Expect fantasy and reality to mix in interesting ways here. Hazel uses fantasy to escape from the reality of her life, but while most authors would make this look like a good thing, here you can see that Hazel really is making her life harder than it needs to be. Jack’s mom, similarly, has withdrawn from the real world and exists in a universe of her own, much to her family’s chagrin. Under these circumstances it’s easy to see Jack’s abduction as metaphorical. The mirror shard in his heart and the ice he surrounds himself with, coupled with the people in the fantasy world who have retreated into horrific worlds to escape their real lives . . . man, there’s a lot to pick apart here!
As an author, Ursu makes a number of choices with this book that are unexpected, but work. For example, I was a little shocked when the narrative suddenly leapt into Jack’s head partway through the text. It was unexpected, but it worked. In fact you need to be with Jack at least part of the time here or his abduction becomes rote rather than interesting (that’s my take). There’s also the fact that the quest element to this book comes roughly halfway through the story. For that reason I wouldn’t necessarily sell this one to kids as a quest or adventure novel. If they’re expecting magic sooner than 100 pages in, they are bound to be disappointed. Finally, there are the references to other works of children’s literature. Right from the start I made a note to myself that the plot of The Snow Queen (boy abandons his friendship with a girl unexpectedly) smacked of When You Reach Me. Ursu then references that very book later in the text. She also references Narnia, His Dark Materials, A Wrinkle in Time, and many others.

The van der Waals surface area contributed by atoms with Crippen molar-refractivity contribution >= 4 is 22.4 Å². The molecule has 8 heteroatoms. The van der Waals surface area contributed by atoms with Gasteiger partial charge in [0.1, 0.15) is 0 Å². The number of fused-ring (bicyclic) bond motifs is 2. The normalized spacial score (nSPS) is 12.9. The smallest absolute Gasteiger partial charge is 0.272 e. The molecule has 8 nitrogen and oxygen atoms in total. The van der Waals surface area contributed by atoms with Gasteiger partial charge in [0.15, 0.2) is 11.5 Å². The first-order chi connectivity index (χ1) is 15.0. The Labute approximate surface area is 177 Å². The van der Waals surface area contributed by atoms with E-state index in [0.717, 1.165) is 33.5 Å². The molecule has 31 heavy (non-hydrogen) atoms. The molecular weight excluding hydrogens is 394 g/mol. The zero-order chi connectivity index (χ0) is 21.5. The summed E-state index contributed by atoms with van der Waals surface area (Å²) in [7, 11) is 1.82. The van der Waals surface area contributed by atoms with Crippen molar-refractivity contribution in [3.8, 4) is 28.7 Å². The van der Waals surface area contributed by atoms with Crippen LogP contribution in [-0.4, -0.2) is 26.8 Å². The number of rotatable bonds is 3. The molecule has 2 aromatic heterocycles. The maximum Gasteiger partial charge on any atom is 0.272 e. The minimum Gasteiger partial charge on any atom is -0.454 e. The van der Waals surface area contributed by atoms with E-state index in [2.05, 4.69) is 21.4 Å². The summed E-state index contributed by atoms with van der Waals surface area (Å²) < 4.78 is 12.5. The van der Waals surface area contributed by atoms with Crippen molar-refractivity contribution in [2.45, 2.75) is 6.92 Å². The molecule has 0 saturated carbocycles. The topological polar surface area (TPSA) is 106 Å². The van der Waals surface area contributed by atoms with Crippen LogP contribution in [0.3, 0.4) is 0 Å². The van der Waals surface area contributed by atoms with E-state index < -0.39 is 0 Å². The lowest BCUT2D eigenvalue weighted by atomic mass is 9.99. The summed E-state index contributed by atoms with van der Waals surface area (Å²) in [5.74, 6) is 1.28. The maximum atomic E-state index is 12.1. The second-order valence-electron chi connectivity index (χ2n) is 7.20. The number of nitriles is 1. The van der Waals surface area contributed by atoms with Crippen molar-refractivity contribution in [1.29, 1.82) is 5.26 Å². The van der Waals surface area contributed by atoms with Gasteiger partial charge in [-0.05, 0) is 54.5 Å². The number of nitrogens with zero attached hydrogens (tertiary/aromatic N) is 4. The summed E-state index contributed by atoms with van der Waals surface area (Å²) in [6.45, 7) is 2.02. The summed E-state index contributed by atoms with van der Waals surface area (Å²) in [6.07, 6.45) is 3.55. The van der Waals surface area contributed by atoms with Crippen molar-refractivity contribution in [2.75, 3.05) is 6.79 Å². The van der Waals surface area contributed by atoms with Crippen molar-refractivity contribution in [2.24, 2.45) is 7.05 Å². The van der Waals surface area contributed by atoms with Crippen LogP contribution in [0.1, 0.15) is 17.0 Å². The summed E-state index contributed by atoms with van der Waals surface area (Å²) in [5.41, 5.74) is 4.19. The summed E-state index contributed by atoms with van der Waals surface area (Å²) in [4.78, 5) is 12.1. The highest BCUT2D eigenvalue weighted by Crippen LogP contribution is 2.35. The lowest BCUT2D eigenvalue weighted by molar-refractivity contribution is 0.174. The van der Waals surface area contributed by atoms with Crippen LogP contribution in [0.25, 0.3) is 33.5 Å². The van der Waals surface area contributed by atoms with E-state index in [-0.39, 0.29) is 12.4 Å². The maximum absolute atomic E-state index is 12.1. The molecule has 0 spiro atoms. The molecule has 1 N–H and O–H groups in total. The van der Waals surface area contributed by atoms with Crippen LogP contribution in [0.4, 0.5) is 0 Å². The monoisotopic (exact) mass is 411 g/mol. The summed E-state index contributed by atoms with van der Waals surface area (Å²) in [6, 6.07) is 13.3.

By the end of the tale there are a couple loose ends that may confound readers. There are souls in trouble who are never rescued. There is question of what the wolves are and why they interact with Hazel in the way that they do. There is the clock in the woods. What is it? Why is it there? Ursu dares to ask questions and leave the answers up to the readers. It’s a bold choice and one that will frustrate a lot of kids who are used to having their questions answered for them by their authors. I can see English teachers having a field day with this book, using it for a variety of writing assignments. Prepare for objections, though. Objections happen when answers are not spelled out.